Often, large public companies have teams of people dedicated to reporting organizational changes to the business community and credit rating agencies. Smaller private companies, however, must make more of an effort to ensure that their credit reports accurately reflect the current state of their businesses. They need to make certain that reports are free of errors or omissions that could damage their reputation or hinder access to loans or other forms of credit.
Just as individuals are advised to regularly request and review their credit reports from the major agencies, businesses should also monitor their credit profiles. Like a personal credit rating, a business credit rating provides potential creditors or business partners with a summary of the company’s transaction history. This history is used to determine the level of financial risk the firm represents to the bank or vendor, as well as the likelihood that the business will default on a loan or fail to pay its bills on time.
A good credit rating becomes especially important when a business is seeking to increase its line of credit, attract new investors, partner with another organization, or sell the company. A strong rating is also useful when the business is making growth-related investments, such as purchasing new equipment, establishing a relationship with a supplier, building its inventory, or hosting a promotional event. A credit score influences not only whether a bank approves a loan or a partnership is formed, but also whether the interest rate and terms of the agreement are favorable to the business.
Information contained in a credit report may be drawn from all organizations that the company has been involved with, including suppliers and creditors. The report will reflect whether the company pays its bills on time or is frequently late in meeting its obligations. The report will also show a history of all secured and unsecured loans, working capital, cash flow, sales volume, and overall debt-to-asset ratio. Any liens, collections, or legal judgments against the company will also be included. In addition to fiscal information, a credit reporting agency’s company profile may also include information on the size of the company, employee numbers, major shareholders, business structure, location, history, and reputation.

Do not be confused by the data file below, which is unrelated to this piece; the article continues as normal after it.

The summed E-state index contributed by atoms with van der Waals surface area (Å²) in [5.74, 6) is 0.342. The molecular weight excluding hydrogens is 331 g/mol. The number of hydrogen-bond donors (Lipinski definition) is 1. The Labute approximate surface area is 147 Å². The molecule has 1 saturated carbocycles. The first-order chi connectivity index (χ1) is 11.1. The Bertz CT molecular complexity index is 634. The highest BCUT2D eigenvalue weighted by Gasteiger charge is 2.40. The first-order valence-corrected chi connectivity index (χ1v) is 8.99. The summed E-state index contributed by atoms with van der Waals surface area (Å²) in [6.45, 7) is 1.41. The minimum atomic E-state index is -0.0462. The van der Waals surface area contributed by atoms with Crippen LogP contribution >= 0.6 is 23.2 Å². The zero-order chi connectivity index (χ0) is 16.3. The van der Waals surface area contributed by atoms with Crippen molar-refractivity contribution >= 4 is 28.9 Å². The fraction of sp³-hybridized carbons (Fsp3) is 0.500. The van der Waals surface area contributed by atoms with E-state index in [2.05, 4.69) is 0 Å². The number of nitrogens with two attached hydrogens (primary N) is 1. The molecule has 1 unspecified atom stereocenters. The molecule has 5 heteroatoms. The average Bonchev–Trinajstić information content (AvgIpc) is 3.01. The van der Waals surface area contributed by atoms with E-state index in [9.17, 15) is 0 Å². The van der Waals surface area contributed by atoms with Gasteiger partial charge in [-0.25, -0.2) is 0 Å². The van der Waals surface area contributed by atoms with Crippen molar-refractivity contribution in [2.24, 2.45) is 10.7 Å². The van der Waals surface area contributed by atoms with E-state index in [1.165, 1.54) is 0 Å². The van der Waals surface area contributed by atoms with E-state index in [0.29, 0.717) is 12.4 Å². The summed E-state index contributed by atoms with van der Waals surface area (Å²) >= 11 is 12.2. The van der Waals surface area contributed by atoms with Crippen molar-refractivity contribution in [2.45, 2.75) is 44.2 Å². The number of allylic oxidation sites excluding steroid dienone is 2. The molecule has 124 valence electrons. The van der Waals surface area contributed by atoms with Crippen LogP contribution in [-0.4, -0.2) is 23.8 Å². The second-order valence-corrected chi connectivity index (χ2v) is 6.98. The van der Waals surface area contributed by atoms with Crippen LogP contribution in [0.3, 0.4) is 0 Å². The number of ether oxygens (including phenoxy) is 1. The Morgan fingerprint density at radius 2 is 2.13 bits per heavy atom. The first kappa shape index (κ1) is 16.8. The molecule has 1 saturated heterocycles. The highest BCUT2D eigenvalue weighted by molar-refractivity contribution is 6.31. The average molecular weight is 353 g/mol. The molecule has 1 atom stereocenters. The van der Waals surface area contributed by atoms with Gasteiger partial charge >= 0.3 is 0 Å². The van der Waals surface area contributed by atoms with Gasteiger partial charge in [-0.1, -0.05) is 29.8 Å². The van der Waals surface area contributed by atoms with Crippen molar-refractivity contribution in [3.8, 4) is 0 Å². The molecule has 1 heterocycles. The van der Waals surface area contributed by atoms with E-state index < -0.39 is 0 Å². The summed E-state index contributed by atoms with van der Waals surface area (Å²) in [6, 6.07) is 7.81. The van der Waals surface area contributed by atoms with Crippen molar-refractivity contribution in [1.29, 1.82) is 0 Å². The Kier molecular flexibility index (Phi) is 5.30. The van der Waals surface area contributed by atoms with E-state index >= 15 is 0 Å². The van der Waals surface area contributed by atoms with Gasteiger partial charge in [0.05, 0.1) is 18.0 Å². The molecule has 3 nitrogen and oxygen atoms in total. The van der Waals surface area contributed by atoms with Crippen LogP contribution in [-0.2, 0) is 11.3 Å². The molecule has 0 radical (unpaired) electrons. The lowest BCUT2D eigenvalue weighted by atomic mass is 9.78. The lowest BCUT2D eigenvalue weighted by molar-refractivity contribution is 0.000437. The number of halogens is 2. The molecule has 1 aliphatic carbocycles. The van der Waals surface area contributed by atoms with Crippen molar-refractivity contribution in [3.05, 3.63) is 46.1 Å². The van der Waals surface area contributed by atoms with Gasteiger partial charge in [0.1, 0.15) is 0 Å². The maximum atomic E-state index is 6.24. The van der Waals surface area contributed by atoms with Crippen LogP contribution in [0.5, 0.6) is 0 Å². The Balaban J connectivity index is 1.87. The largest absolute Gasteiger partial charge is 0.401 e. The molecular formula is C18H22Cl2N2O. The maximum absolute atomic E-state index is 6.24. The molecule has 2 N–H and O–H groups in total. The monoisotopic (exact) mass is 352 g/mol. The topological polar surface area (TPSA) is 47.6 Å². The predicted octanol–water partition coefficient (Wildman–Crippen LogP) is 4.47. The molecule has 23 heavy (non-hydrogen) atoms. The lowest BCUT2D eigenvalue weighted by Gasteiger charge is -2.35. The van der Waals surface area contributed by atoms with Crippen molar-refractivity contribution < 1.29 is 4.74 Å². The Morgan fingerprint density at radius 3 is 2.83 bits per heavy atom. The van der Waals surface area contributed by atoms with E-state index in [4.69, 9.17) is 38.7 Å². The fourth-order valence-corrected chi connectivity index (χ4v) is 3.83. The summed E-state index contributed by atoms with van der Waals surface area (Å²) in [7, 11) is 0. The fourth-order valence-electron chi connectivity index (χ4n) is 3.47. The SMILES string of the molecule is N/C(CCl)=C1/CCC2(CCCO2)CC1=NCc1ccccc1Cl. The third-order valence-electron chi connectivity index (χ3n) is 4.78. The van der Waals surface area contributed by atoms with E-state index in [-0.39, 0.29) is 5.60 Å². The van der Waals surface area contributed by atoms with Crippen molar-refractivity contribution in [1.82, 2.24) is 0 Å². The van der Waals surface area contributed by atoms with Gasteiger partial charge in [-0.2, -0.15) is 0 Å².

As you develop strategies to maintain or improve your company’s credit rating, start by ensuring that the firm and all its employees follow responsible payment procedures. To the greatest extent possible, strive to minimize or effectively manage debt, while increasing assets. Report all information relevant to the business profile, such as ownership or address changes, to the major credit agencies, and check the reports regularly for any errors or omissions. If mistakes or other problems are found, be sure to contact the credit agency to request a correction.
Further, all information provided to the credit rating agencies immediately becomes publicly available—even to your competitors. In some cases, you may wish to withhold more sensitive data from the credit rating agencies, only revealing certain information on a need-to-know basis to prospective lenders or business associates.
As the company expands, entrepreneurs who have not already done so should seek to separate their personal credit from their business credit. You may, for example, wish to move from a sole proprietorship or partnership structure to a limited liability company (LLC) structure. Besides enabling owners to separate their business and personal liability, an LLC can also provide certain tax benefits. For more information, consult your tax and legal advisors.
However, business owners cannot ignore the health of their personal credit histories, as lenders will often consider the credit scores of all major shareholders during the loan application process. Therefore, maintain a strong personal credit profile, reviewing it regularly and requesting corrections, when necessary. According to the Fair Credit Reporting Act (FCRA), you can request a free copy of your credit report from each of the three major credit bureaus (Equifax, Experian, and TransUnion) once a year. For your convenience, you can access all three agencies through a single website at www.annualcreditreport.com.